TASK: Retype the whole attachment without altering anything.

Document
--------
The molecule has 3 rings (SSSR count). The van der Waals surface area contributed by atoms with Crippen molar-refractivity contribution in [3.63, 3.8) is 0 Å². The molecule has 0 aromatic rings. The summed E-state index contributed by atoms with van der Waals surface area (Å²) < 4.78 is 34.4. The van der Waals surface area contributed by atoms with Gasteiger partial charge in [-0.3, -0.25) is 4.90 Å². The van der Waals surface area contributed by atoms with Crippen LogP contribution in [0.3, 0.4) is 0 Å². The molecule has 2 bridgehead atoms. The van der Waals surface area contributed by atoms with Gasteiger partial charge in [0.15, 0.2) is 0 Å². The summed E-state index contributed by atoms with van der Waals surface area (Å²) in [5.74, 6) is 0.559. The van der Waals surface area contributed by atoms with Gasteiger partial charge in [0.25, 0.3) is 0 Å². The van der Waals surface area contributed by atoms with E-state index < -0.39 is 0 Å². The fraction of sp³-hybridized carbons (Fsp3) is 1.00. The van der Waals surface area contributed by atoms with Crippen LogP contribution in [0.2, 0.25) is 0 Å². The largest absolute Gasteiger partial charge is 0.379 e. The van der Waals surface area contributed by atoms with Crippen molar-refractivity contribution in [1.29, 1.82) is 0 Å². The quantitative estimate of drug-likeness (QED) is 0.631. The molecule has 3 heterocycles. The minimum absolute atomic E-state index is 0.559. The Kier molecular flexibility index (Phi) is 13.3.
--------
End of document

The molecule has 3 rings (SSSR count). The van der Waals surface area contributed by atoms with Crippen molar-refractivity contribution in [3.63, 3.8) is 0 Å². The molecule has 0 aromatic rings. The summed E-state index contributed by atoms with van der Waals surface area (Å²) < 4.78 is 34.4. The van der Waals surface area contributed by atoms with Gasteiger partial charge in [-0.3, -0.25) is 4.90 Å². The van der Waals surface area contributed by atoms with Crippen LogP contribution in [0.3, 0.4) is 0 Å². The molecule has 2 bridgehead atoms. The van der Waals surface area contributed by atoms with Gasteiger partial charge in [0.15, 0.2) is 0 Å². The summed E-state index contributed by atoms with van der Waals surface area (Å²) in [5.74, 6) is 0.559. The van der Waals surface area contributed by atoms with Gasteiger partial charge in [0.25, 0.3) is 0 Å². The van der Waals surface area contributed by atoms with E-state index < -0.39 is 0 Å². The fraction of sp³-hybridized carbons (Fsp3) is 1.00. The van der Waals surface area contributed by atoms with Crippen LogP contribution in [0.2, 0.25) is 0 Å². The largest absolute Gasteiger partial charge is 0.379 e. The van der Waals surface area contributed by atoms with Crippen molar-refractivity contribution in [1.29, 1.82) is 0 Å². The quantitative estimate of drug-likeness (QED) is 0.631. The molecule has 3 heterocycles. The minimum absolute atomic E-state index is 0.559. The Kier molecular flexibility index (Phi) is 13.3.